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Holiday reprieve for distressed retailers may be short-lived

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Illustration: Tiffany Herring/Axios

Even though consumer spending, the labor market, and GDP growth remain healthy, there are risks that could put coal in distressed companies' stockings this holiday season, analysts at credit rating agencies say.

Why it matters: November and December are when retailers replenish the cash on their balance sheets — a buttress most will need to weather growing headwinds clouding 2024's outlook.

What's happening: "The consumer will continue to spend," Fitch Ratings retail analyst David Silverman tells Axios.

  • "The one thing that's been a bedrock is unemployment," S&P retail analyst Sarah Wyeth concurs.
  • Distressed issuers will also benefit from tapering inflation and reduced costs, resulting in improved margins, Silverman says.
  • Freight costs, specifically the price of shipping containers, have decreased precipitously, Moody's retail analyst Christina Boni notes.
  • Plus, retailers are getting better at managing their supply chains and finding new revenue streams from retail media networks and marketplaces, Moody's retail analyst Raya Sokolyanska says.

Yes, but: Among the challenges are the resumption of student loan payments, geopolitical risks posed by wars in Ukraine and Israel, political dysfunction in the U.S. that could lead to a government shutdown, and a continued rise in interest rates.

  • Elevated default activity over the next two years will be driven by a combination of liquidity challenges and refinancing risk as debt maturities loom, Silverman says.
  • "We should be concerned about the number of companies that are overextended and have shortening fuse lines," says RapidRatings CEO James Gellert, who suspects 2024 could be a robust year for bankruptcies.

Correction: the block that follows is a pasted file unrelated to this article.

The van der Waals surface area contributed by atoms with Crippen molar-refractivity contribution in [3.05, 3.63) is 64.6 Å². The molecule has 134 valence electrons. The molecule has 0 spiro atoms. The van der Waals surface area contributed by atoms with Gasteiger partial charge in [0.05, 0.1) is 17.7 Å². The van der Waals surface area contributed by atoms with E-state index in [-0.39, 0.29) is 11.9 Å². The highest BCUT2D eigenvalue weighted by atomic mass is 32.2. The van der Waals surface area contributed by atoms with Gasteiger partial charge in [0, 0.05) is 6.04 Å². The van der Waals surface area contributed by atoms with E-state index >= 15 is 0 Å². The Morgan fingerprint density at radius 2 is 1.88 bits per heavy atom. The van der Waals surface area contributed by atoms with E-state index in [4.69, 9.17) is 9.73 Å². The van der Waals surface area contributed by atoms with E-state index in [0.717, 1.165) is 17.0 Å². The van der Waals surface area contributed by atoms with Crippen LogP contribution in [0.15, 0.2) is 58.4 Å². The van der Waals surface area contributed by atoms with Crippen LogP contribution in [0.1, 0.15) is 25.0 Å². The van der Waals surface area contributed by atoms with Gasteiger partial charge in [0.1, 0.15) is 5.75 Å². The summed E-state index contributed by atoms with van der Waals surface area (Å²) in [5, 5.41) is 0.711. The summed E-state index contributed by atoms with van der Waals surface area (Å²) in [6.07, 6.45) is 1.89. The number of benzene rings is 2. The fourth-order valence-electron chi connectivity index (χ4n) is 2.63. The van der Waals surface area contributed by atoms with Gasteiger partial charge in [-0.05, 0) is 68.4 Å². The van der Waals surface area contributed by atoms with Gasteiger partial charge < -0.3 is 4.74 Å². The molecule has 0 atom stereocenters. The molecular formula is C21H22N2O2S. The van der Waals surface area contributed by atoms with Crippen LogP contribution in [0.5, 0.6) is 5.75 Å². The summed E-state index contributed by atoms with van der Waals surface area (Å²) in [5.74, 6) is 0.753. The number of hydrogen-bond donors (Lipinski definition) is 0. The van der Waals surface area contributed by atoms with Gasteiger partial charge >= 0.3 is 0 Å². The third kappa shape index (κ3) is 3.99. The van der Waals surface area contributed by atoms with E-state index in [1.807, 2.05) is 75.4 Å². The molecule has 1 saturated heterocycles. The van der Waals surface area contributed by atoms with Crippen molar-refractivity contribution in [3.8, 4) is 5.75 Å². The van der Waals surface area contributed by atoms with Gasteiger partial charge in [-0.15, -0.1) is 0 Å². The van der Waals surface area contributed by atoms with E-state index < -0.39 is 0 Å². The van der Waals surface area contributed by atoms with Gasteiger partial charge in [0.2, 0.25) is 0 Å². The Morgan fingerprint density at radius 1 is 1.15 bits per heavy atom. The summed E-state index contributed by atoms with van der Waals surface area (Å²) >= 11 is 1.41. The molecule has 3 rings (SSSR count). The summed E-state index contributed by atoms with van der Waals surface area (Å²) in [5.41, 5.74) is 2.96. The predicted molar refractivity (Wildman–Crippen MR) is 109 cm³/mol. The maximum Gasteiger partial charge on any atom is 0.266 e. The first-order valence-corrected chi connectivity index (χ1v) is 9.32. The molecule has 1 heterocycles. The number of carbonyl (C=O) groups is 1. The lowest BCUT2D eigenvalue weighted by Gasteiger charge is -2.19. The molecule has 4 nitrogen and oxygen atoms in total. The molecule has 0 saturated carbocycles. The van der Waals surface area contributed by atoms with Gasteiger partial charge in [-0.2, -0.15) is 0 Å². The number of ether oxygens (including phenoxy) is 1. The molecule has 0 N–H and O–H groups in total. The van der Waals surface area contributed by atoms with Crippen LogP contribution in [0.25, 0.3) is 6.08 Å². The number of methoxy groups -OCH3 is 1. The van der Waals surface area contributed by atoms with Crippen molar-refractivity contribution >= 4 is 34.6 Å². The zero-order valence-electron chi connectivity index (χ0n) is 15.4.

Between the lines: Consumers are also shifting spending from discretionary to experiences such as travel, entertainment, dining and sports, Silverman says.

  • "The consumer continues to hang in there in terms of aggregate spending. Where weakness shows up is in how they're spending," Wyeth says.
  • In particular, spending on home appliances and furniture has declined after getting a boost during the pandemic, while apparel is also taking a hit, Sokolyanska says.
  • Given those shifts, that means that companies in the entertainment and leisure categories are going to benefit more than others.

What we're watching: In all, some 52 issuers in the consumer and retail sectors are rated either CCC+ or Caa1 or below by the major rating agencies, including S&P and Moody's.

  • Other companies that are on the cusp of being distressed, either rated B3 or B- with negative outlooks, include Conair, Olaplex, Whole Earth Brands and PDC Wellness & Personal Care.
  • Gibson Brands, Rugs USA, Guitar Center, and Mountaineer Merger Corp., which does business as Gabe's, are also in that mix.
  • Then some companies fall outside the rating agencies' purview.
  • Retailers at the top of financial health analytics provider RapidRatings' watchlist include online furniture retailer Wayfair, meal delivery provider Marley Spoon, mattress brand Caspar, and value-oriented retailer Kohl's.

State of play: Separate from the entities it rates, Fitch compiles a watch list of companies in danger of default for both loans and bonds.

  • Its Top Market Concern Loans' and Top Market Concern Bonds' watchlists include department store chain Belk, automotive retailer Carvana, photo products retailer Shutterfly, pet retailer Petmate, crafts retailer Jo-Ann Stores, discount chain 99 Cents Only Stores, and home furnishings retailer At Home.
  • Also on those lists are restaurant supplier TriMark, frozen food maker Dessert Holdings, beauty companies Anastasia Beverly Hills and Rodan & Fields, and sewing machine maker SVP Worldwide.
  • Apparel maker Premier Brands, footwear maker Shoes For Crews, licensed apparel maker Mad Engine, and sports apparel maker Outerstuff are also listed.
  • Rounding out those lists are food manufacturer Hearthside Food Solutions, restaurant chain Cooper's Hawk, and beer brewer City Brewing.

Go deeper: When debt comes knocking at troubled retailers

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